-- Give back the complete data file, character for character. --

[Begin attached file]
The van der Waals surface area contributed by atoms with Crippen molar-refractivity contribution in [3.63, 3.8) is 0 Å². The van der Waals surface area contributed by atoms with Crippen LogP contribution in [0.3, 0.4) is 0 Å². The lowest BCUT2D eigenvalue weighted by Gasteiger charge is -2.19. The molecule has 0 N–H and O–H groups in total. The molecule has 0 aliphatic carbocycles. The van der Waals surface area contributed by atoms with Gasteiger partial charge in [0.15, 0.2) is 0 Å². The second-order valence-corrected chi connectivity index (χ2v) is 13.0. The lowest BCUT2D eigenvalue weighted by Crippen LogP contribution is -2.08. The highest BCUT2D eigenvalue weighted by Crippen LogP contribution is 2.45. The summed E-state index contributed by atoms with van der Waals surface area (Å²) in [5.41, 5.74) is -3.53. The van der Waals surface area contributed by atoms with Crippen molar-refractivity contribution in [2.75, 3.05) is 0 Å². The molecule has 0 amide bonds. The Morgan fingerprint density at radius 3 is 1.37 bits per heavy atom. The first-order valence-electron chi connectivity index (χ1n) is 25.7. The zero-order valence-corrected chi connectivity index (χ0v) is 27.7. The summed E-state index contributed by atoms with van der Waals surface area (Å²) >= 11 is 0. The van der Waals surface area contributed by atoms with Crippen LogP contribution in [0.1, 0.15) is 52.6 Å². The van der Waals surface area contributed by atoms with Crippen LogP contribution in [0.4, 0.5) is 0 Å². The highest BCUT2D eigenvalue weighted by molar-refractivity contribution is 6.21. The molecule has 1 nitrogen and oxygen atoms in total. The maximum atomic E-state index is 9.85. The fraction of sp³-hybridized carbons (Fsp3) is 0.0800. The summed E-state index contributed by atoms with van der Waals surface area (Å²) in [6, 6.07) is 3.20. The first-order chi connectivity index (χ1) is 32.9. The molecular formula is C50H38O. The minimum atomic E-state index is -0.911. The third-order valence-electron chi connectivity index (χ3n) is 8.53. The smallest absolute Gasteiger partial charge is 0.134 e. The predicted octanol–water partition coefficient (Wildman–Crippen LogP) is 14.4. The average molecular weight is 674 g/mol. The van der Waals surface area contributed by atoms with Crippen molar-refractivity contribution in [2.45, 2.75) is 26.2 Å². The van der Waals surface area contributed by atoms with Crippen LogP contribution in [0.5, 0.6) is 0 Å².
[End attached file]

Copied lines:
The van der Waals surface area contributed by atoms with Crippen molar-refractivity contribution in [3.63, 3.8) is 0 Å². The van der Waals surface area contributed by atoms with Crippen LogP contribution in [0.3, 0.4) is 0 Å². The lowest BCUT2D eigenvalue weighted by Gasteiger charge is -2.19. The molecule has 0 N–H and O–H groups in total. The molecule has 0 aliphatic carbocycles. The van der Waals surface area contributed by atoms with Gasteiger partial charge in [0.15, 0.2) is 0 Å². The second-order valence-corrected chi connectivity index (χ2v) is 13.0. The lowest BCUT2D eigenvalue weighted by Crippen LogP contribution is -2.08. The highest BCUT2D eigenvalue weighted by Crippen LogP contribution is 2.45. The summed E-state index contributed by atoms with van der Waals surface area (Å²) in [5.41, 5.74) is -3.53. The van der Waals surface area contributed by atoms with Crippen molar-refractivity contribution in [2.75, 3.05) is 0 Å². The molecule has 0 amide bonds. The Morgan fingerprint density at radius 3 is 1.37 bits per heavy atom. The first-order valence-electron chi connectivity index (χ1n) is 25.7. The zero-order valence-corrected chi connectivity index (χ0v) is 27.7. The summed E-state index contributed by atoms with van der Waals surface area (Å²) >= 11 is 0. The van der Waals surface area contributed by atoms with Crippen LogP contribution in [0.1, 0.15) is 52.6 Å². The van der Waals surface area contributed by atoms with Crippen LogP contribution in [0.4, 0.5) is 0 Å². The highest BCUT2D eigenvalue weighted by molar-refractivity contribution is 6.21. The molecule has 1 nitrogen and oxygen atoms in total. The maximum atomic E-state index is 9.85. The fraction of sp³-hybridized carbons (Fsp3) is 0.0800. The summed E-state index contributed by atoms with van der Waals surface area (Å²) in [6, 6.07) is 3.20. The first-order chi connectivity index (χ1) is 32.9. The molecular formula is C50H38O. The minimum atomic E-state index is -0.911. The third-order valence-electron chi connectivity index (χ3n) is 8.53. The smallest absolute Gasteiger partial charge is 0.134 e. The predicted octanol–water partition coefficient (Wildman–Crippen LogP) is 14.4. The average molecular weight is 674 g/mol. The van der Waals surface area contributed by atoms with Crippen molar-refractivity contribution in [2.45, 2.75) is 26.2 Å². The van der Waals surface area contributed by atoms with Crippen LogP contribution in [0.5, 0.6) is 0 Å².